Trust the development experts...all 7 billion of them.
This is the title of an article in the Financial Times published on 29 May 2008 by William Easterly.
The article is a criticism of the report of the World Bank Growth Commission
. This represents the work of a huge number of people giving their views on what countries need to do in order to develop. I listened to a podcast covering a session at the Council for Foreign Relations
at which about 5 members of the Commission described their results and then answered questions. Easterly's criticism of the content seems to me to be well warranted. Their conclusions range from "Infrastructure is very important for development" to the less than helpful "growth happens in a variety of situations".
Easterly's argument is that success is unpredictable. What you need to do is let as many individuals as possible try as many things as possible and then you will find out what is successful in a particular environment. There is no general principle (except for the general principle that there is no general principle). Unfortunately, this way of looking at the world does not give a big role to experts and so the experts aren't likely to give it much weight. They don't.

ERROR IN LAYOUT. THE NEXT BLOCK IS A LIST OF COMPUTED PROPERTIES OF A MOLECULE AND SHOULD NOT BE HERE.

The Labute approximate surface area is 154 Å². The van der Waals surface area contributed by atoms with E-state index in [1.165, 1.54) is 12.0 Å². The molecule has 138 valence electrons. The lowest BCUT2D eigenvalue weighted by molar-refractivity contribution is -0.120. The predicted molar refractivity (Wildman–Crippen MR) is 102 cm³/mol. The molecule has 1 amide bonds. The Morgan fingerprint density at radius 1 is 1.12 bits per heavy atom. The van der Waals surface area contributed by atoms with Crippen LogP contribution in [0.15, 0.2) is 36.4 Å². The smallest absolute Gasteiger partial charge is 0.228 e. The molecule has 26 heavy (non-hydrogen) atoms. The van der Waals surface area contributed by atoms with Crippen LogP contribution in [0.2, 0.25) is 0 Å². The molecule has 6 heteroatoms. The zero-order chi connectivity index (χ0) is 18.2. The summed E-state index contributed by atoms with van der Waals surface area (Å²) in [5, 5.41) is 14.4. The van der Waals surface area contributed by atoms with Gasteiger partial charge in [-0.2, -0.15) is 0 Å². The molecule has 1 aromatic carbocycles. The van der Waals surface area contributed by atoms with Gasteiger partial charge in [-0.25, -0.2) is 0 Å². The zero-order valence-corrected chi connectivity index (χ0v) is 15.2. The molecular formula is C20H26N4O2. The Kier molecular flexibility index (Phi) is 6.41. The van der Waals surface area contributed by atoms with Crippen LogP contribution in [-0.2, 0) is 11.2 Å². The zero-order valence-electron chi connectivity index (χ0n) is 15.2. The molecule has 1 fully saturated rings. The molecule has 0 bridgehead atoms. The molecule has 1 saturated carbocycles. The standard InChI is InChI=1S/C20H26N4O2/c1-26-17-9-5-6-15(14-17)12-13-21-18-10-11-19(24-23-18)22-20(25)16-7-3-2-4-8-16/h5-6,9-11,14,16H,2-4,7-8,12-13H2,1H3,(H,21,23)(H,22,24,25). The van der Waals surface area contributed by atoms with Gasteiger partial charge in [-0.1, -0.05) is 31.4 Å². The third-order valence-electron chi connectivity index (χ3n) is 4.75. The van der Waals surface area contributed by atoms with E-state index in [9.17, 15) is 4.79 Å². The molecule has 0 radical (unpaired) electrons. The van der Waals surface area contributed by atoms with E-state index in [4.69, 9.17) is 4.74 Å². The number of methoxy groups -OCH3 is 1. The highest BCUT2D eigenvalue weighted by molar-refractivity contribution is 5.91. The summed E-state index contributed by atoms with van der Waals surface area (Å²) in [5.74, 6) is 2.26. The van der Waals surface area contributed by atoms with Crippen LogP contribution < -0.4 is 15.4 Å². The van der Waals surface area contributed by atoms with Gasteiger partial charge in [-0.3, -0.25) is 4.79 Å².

What I find interesting about Easterly's argument is that it is a very different perspective from ours (the Constellation's) but that his conclusion is exactly the same. We say that local people know their situation best so work to ensure that they take action that is suitable in their own circumstance. Easterly is saying is that there are no effective general principles for development so let people experiment and they will find the most appropriate solution for their circumstances.
A very different approach; same answer.